A “Nowhere Child” No More

Racheal Duang of Iowa Migrant Movement for Justice and her remarkable Refugee Journey

In the days following Kristallnacht (November 18, 1938) and up until World War II, some 10,000 Jewish children were transported from Nazi Europe to the relative safety of Great Britain in a program known as Kindertransport.

In the 1980s, as the Second Sudanese Civil War (1983 – 2005) raged, 619 students—60 of them girls—were plucked from the 80,000 South Sudanese refugees stranded in Ethiopian camps. Most of them, like Racheal Duang, were children of military officers in the Sudan People’s Liberation Army (SPLA) resistance.

They were sent to Cuba—alone—for their safety and education. Racheal was among them.

Photo: South Sudanese refugee camp in Ethiopia, 2019. Africa News.
Photo: South Sudanese refugee camp in Ethiopia, 2019. Africa News.

South Sudan gained independence in 2011; two years later, the South Sudanese Civil War began. Although a fragile peace agreement was reached in 2018, the resulting violence, famine, and disease have added to the ongoing refugee crisis.  

The UNHCR estimates that 2.5 million South Sudanese refugees live in camps throughout the region, with another 2+ million displaced within the country’s borders.

Racheal lived in Cuba for five years. She returned to Sudan briefly, but then found her way back to Cuba. She hoped to be allowed to stay.

Yo soy cubanera en mi corazón,” she says, and all these years later, her accent still carries distinct echoes of the island.I loved it there,” she adds with a wistful smile. “I thought I would stay in Cuba forever.”

Instead, she arrived in Canada as a “lost child” refugee. Racheal stayed in Canada—“it was too cold,” she remembers, “and there was far too much snow”—for another five years. She then joined family members on the American—and slightly warmer—side of the border and eventually became a U.S. citizen.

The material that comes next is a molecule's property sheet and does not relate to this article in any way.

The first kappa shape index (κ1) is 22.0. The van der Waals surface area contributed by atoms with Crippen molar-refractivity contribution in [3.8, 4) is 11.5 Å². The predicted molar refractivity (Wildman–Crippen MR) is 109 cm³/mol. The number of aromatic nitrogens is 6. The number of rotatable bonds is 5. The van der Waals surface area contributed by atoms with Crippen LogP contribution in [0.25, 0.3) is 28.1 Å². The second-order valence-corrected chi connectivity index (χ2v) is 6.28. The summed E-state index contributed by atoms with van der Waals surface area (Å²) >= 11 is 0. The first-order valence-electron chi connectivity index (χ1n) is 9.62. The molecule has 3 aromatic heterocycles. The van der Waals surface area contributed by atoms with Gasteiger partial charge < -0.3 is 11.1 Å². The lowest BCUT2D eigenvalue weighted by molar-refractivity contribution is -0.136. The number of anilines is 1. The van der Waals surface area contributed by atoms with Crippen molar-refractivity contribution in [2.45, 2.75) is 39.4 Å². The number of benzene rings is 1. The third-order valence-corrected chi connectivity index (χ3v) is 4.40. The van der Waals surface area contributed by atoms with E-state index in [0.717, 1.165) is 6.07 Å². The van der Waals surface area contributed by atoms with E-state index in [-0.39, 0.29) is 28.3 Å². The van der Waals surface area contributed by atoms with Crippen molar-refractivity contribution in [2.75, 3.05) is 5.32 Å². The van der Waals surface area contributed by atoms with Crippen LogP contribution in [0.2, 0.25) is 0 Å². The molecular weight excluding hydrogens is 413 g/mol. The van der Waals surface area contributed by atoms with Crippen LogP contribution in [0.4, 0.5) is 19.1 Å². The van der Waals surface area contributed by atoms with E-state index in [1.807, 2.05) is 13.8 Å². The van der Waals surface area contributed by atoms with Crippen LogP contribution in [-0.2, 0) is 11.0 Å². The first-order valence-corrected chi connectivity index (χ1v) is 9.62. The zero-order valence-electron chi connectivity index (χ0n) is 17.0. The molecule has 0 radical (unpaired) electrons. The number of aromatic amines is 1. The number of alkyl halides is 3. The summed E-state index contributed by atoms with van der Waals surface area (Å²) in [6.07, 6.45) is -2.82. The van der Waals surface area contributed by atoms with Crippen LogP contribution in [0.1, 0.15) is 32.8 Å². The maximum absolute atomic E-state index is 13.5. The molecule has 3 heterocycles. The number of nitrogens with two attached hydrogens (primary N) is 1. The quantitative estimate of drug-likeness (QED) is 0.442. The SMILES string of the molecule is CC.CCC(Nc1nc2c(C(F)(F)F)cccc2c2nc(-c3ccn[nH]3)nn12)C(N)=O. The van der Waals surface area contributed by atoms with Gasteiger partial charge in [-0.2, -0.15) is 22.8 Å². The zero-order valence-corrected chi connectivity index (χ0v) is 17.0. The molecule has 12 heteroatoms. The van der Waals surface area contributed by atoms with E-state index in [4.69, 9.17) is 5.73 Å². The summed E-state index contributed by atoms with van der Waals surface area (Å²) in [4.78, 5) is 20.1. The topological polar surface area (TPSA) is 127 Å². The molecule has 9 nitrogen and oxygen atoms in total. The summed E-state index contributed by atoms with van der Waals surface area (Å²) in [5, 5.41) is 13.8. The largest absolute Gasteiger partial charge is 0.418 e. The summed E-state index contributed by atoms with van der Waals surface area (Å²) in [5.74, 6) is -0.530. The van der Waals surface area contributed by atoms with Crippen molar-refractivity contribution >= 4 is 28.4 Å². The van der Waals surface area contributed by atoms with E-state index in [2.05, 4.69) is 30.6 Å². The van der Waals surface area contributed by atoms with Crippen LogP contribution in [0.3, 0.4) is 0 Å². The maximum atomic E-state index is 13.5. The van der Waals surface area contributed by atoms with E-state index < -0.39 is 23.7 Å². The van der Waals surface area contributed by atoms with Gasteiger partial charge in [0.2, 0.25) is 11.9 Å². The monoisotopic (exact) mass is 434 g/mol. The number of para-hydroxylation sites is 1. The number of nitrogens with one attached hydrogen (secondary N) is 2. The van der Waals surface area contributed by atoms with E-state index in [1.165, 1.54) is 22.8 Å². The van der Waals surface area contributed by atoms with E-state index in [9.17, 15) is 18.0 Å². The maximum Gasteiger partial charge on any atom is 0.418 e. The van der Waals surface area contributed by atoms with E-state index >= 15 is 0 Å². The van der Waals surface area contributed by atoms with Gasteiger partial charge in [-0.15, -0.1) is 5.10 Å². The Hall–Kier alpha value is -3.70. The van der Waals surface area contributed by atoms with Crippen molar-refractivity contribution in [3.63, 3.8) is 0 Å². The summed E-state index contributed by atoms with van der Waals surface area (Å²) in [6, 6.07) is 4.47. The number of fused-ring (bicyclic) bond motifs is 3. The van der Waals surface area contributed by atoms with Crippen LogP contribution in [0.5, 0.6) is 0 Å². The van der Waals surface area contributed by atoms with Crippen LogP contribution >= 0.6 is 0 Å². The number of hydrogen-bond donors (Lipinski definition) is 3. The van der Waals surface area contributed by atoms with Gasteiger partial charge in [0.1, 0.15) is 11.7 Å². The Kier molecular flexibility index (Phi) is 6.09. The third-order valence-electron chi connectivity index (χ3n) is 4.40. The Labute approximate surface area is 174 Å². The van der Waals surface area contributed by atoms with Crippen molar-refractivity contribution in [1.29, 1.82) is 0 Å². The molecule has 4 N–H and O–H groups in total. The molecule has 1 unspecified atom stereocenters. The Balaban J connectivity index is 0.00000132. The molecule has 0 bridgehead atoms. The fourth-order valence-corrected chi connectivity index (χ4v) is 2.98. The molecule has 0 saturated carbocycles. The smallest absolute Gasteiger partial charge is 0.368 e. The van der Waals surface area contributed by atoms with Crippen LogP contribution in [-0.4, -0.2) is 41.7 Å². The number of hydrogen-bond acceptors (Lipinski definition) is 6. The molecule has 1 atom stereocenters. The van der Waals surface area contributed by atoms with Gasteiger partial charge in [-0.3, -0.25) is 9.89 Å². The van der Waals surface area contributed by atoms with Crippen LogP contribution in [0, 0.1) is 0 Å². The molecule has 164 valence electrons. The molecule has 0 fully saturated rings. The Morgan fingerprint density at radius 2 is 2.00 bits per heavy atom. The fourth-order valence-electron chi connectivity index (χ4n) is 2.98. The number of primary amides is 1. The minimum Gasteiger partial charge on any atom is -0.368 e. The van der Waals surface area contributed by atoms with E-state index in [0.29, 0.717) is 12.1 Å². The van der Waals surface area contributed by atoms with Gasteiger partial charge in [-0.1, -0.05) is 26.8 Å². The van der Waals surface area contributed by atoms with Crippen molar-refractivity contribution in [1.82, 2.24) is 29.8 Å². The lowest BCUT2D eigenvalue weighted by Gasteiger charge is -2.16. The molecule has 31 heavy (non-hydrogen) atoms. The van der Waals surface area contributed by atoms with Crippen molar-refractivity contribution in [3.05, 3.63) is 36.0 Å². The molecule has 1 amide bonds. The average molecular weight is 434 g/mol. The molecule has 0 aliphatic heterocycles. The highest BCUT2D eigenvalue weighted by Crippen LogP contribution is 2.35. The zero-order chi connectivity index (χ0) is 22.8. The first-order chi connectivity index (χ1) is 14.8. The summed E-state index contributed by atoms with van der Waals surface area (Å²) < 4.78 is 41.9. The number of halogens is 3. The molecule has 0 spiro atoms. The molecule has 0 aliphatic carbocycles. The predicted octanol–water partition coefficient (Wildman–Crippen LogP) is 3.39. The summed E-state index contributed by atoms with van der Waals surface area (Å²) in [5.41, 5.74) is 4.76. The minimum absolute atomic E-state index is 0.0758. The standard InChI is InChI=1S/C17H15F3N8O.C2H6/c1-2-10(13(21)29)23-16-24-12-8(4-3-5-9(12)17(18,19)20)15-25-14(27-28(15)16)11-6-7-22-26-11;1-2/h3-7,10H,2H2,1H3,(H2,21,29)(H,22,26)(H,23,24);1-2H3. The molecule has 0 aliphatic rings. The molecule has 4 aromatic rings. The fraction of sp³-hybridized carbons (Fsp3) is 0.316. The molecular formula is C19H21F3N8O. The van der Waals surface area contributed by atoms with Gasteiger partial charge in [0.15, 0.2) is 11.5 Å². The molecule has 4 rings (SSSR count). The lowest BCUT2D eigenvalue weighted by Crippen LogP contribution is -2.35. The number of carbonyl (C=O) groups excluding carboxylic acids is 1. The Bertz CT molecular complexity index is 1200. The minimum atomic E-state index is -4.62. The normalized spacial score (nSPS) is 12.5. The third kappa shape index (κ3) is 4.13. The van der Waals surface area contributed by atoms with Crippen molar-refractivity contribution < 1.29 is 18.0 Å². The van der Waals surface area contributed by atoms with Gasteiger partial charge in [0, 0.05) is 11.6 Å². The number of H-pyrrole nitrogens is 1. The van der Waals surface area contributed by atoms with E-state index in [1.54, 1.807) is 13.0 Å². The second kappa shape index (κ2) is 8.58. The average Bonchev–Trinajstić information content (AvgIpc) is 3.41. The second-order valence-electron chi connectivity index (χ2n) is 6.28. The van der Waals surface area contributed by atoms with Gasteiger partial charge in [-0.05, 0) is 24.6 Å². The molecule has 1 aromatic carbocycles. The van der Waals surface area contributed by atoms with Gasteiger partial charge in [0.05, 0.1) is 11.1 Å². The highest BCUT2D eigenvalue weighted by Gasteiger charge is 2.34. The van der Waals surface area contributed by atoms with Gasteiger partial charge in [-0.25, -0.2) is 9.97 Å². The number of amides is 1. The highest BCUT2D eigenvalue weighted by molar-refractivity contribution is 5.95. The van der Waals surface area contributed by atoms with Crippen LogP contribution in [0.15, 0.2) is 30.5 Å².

As for her parents—both of whom miraculously survived the war—they were never able to leave to join her. They are still in South Sudan.

Racheal now lives in Iowa with her three U.S.-born daughters, and although she has lived in various places around the United States, she and her daughters concur that Iowa is the best.

“We love the community here,” says Racheal. “I love that my daughters are growing up, knowing that they have a home in Iowa.”

Today, Racheal is a DOJ Accredited Representative with Iowa Migrant Movement for Justice—our JFON site in Iowa. In an office resplendent with people of all different backgrounds—staff members speak a total of 10 different languages—Racheal stands out. She speaks seven.

“It is common in South Sudan, because of the diversity,” she explains. There are 64 languages spoken in this country of only 13 million people. “At home, we normally spoke five languages: Arabic, Nuer, Anyuak, Shilluk, and Dinka.

Racheal’s extraordinary language ability and her experience as a refugee have made her a powerful and empathetic advocate for Iowa MMJ’s clients.

“I see my reflection in them,” she says. “I’ve always been a nowhere child, and for most of my life, I didn’t know where my home was supposed to be.”

Racheal knows that to live in exile from your native land is never an easy thing. The struggles and difficulties don’t magically disappear once you reach your new home.

“You come from a refugee camp, and here you think you are in paradise,” Racheal explains.  “But then there is so much else to cope with…the language, the culture, having to learn survival skills. They cannot afford lawyers. But at Iowa MMJ, we have excellent attorneys. We can help people when they feel vulnerable and voiceless.

“I love working with the people here,” Racheal continues earnestly, “and I feel a deep obligation to help my community. As a Black woman, I have been through a lot, but not many refugees have been as lucky as I am.

“Iowa is my home now,” she says. “And it is their home, too.”


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